The European Commission has recently published "Renovation Wave", explaining that a refurbished and improved building stock in the EU will help pave the way for a decarbonised and clean energy system, as the building sector is one of the largest energy consumers in Europe and is responsible for more than one third of the EU's emissions.

The EC calls for effective action to make Europe climate-neutral by 2050.

Until 2030, 35 million buildings are supposed to undergo energy efficient renovation.

Thus, the EC aims to double annual energy renovation rates in the next ten years. "These renovations will enhance the quality of life for people living in and using the buildings, reduce Europe’s greenhouse gas emissions, and create up to 160,000 additional green jobs in the construction sector," the EC says on its web site.

New Bauhaus seen as opportunity for post-quake reconstruction of central Croatia

Earlier this year, Zovko sent a request to the European Commissioner for Innovation, Research, Culture, Education and Youth, Mariya Gabriel, for expanding the New European Bauhaus initiative to include the safety of construction and architecture, having in mind two devastating earthquakes that hit Croatia in 2020.

Zovko is confident that funds envisaged under the New European Bauhaus scheme could be made available for reconstruction of the quake-affected areas.

Monday, 17 May 2021

Green Energy Pal: FER Students Developing Personal Energy Consultant

May the 17th, 2021 - A talented team of innovative Croatian students from Zagreb's FER are jointly developing Green Energy Pal, which works as a personal energy consultant to its users.

As Novac/Bernard Ivezic writes, Green Energy Pal is a student startup which is busy developing the aforementioned service, which isn't new but was expensive and as such has been very limited to only large companies until now.

''We look at electricity almost mechanically. There are sockets, plugs, bulb sockets, switches, timers, extension cords... all of that is mechanical. However, with the advent of smart lamps, smart thermostats, and even smart watches, which send consumption data over wireless networks directly to energy companies, it shows that electricity is becoming less mechanical and more smart,'' state the Green Energy Pal team, otherwise one of the ten finalists of this year's Student DIGI Award.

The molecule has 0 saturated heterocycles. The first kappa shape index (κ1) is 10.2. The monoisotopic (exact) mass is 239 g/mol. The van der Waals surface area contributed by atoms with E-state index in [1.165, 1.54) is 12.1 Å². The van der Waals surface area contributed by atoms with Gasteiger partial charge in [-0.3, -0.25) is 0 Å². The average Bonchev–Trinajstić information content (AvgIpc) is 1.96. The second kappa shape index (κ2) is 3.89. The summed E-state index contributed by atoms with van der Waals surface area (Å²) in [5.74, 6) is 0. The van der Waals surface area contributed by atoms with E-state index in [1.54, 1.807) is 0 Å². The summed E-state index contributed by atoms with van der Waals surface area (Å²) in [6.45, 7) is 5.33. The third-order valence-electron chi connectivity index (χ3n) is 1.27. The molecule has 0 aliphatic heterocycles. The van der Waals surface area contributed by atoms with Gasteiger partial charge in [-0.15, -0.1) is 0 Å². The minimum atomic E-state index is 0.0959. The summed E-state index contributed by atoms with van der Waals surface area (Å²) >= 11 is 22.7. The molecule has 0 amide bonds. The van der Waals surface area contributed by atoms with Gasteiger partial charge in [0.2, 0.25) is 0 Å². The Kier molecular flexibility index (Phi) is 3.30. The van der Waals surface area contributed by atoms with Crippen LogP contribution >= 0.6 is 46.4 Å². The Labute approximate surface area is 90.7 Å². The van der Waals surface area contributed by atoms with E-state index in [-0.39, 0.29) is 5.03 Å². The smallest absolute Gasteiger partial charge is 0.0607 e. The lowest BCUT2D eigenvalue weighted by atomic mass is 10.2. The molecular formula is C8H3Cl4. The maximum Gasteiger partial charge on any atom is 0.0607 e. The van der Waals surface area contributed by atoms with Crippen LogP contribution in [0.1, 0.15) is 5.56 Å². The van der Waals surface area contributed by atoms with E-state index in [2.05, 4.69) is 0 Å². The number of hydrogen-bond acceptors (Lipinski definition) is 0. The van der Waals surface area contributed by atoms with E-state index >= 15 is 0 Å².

Green Energy Pal is a student startup developing a digital energy consultant. As previously stated, it isn't a new service in itself, but so far it has been limited exclusively to the largest companies that can afford it. All electricity sellers, in fact, have a team of consultants who offer large industrial plants, shopping malls, ports and office buildings energy audits, investment analysis and technology installations, all in order to optimise their energy consumption. Energy companies thus meet the needs of their customers, and they in turn pay for such a service, enjoy the additional savings and become their subscribers.

Ivan Pavic, a member of the Green Energy Pal team and an expert in the electricity market, says that such work is expensive primarily because it still needs to be done manually.

''Although such an approach is possible and cost-effective for large users, it isn't applicable for small and medium enterprises that don't have so much financial power or so many savings opportunities. That's why we're developing a digital solution in the form of a personal energy consultant called Green Energy Pal,'' explained Pavic.

Four doctoral students from the Department of High Voltage and Power Engineering at the Faculty of Electrical Engineering and Computing in Zagreb (FER) are working on the Green Enery Pal project. Two are focused on energy trends, regulations and needs, and the other two on software and hardware development.

In addition to Ivan Pavic, who is developing a business model, there's also an automation expert, the organiser of the first blockchain development meetup in Zagreb and the architect of their IT system, Alen Hrga, then there's a physicist, a power expert and head of development of their artificial intelligence algorithms, Ivan Sudic, and the head of the team and Master of Electrical Engineering, Domagoj Badanjak.

Ivan Pavic emphasised that this division isn't so fixed and that they complement each other a lot, explaining that they were pushed into this endeavor by friendship and good cooperation so far.

''All four of us are doctoral students at the Department of High Voltage and Energy at FER and we've worked together on many scientific and professional projects, and often together we guide students in preparing their own seminars and diploma theses, and we also write professional and scientific articles for magazines and conferences,'' stated Pavic.